UN desertification summit dries up over cash
14 September 2007, MADRID - (AFP) - Despite agreeing that climate change and desert spread must be tackled together, a UN conference on desertification threatened to end without a concrete outcome on Friday as participants struggled to agree on funding, a spokeswoman said.
14 September 2007
MADRID - (AFP) - Despite agreeing that climate change and desert spread must be tackled together, a UN conference on desertification threatened to end without a concrete outcome on Friday as participants struggled to agree on funding, a spokeswoman said.
"It's still very undecided. It's not clear at this stage. It's all a question of money," the spokeswoman told AFP at the Madrid conference.
"It seems to be in terms of implementation of the ten-year plan. The budget contact group is looking at how the discussions are going about the ten-year strategy and the group on ten-year strategy is looking at the budget group," she added.
The spokeswoman said there were no plans for a final press conference, but the participants would release a short press release.
Participating nations in the Spanish capital were hoping to lay out a clear ten-year action plan to follow on from a 1994 UN Convention to Combat Desertification (UNCDD) which 191 nations signed in Paris, and provide some financial backing.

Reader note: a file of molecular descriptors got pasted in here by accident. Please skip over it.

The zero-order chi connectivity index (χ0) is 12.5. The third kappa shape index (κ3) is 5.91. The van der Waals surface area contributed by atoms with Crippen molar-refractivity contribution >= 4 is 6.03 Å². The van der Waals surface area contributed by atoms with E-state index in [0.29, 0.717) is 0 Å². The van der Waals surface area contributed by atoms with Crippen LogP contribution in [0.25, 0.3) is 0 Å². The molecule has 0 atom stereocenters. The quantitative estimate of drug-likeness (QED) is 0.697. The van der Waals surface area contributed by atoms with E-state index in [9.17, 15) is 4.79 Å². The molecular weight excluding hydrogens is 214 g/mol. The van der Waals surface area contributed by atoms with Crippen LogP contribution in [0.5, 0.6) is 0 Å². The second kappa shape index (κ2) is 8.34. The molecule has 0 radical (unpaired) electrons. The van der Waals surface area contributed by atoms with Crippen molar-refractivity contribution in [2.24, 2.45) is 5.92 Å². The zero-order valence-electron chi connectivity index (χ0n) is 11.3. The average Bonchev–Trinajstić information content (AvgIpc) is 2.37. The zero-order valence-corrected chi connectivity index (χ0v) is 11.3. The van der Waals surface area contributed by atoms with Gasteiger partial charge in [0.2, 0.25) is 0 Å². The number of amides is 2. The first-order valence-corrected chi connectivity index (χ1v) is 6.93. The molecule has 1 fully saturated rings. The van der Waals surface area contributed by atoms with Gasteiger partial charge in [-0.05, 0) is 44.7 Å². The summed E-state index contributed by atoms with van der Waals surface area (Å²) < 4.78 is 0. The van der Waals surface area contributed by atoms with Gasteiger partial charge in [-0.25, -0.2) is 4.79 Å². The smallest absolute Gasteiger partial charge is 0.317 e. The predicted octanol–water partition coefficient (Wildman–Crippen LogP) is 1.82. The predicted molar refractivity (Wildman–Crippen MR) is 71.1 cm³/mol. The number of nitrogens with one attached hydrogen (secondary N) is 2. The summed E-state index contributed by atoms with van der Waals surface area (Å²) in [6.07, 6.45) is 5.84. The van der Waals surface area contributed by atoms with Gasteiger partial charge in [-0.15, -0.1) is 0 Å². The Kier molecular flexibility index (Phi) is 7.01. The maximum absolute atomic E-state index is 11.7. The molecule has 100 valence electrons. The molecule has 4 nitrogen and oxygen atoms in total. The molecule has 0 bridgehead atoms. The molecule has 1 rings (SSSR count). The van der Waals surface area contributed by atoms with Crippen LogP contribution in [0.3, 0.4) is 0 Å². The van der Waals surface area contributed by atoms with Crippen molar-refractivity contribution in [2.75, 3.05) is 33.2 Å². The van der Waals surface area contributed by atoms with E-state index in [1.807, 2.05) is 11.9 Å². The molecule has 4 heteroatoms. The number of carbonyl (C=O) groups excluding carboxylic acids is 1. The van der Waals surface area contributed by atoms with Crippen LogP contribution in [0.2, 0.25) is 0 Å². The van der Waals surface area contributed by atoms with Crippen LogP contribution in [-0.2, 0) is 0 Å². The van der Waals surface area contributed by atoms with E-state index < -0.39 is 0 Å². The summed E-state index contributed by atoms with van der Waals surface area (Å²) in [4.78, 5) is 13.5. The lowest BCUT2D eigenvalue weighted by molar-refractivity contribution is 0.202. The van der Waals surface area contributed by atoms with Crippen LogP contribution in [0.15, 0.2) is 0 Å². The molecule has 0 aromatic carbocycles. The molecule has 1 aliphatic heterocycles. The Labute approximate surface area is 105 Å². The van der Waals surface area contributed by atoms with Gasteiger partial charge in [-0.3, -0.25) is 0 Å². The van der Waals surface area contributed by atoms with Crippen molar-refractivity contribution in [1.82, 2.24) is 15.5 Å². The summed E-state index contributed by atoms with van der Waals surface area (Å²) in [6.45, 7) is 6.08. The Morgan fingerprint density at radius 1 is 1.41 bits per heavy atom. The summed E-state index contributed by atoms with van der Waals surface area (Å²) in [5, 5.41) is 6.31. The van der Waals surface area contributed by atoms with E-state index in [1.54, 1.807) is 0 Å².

Spanish Environment Minister Cristina Narbona told Cadena Ser radio she was optimistic to the extent that "in all probability a strategic plan will be approved with concrete action to reduce global desertification."
On Wednesday, leading participants had urged action to combat desertification and climate change which are "very intimately related" according to Yvo de Boer, executive secretary of the UN Framework Convention on Climate Change (UNFCCC).
He added that "the application and concrete realisation of policies" is in short supply.
A representative of ecological organisation Greenpeace, an observer to the conference, told AFP Thursday it believed the conference was being treated as a "poor relation" compared with similar meetings on climate change and biodiversity.
Environmental experts say up to a third of the world's population is threatened by desertification, which has already affected some 200 million people.
[Copyright AFP with Expatica]
Subject: Spanish news